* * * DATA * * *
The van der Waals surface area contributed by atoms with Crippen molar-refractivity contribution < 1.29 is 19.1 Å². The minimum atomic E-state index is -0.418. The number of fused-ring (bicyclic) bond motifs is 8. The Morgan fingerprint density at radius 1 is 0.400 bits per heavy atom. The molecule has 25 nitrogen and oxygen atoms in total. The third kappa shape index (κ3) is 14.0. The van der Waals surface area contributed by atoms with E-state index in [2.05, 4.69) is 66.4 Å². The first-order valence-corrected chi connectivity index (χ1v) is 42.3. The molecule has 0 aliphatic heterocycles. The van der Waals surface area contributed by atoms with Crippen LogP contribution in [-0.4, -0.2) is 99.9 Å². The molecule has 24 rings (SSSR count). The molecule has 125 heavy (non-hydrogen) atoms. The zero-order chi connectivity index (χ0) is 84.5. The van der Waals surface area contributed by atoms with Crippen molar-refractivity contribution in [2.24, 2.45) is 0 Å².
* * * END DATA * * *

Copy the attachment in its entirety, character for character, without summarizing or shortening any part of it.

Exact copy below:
The van der Waals surface area contributed by atoms with Crippen molar-refractivity contribution < 1.29 is 19.1 Å². The minimum atomic E-state index is -0.418. The number of fused-ring (bicyclic) bond motifs is 8. The Morgan fingerprint density at radius 1 is 0.400 bits per heavy atom. The molecule has 25 nitrogen and oxygen atoms in total. The third kappa shape index (κ3) is 14.0. The van der Waals surface area contributed by atoms with E-state index in [2.05, 4.69) is 66.4 Å². The first-order valence-corrected chi connectivity index (χ1v) is 42.3. The molecule has 0 aliphatic heterocycles. The van der Waals surface area contributed by atoms with Crippen LogP contribution in [-0.4, -0.2) is 99.9 Å². The molecule has 24 rings (SSSR count). The molecule has 125 heavy (non-hydrogen) atoms. The zero-order chi connectivity index (χ0) is 84.5. The van der Waals surface area contributed by atoms with Crippen molar-refractivity contribution in [2.24, 2.45) is 0 Å².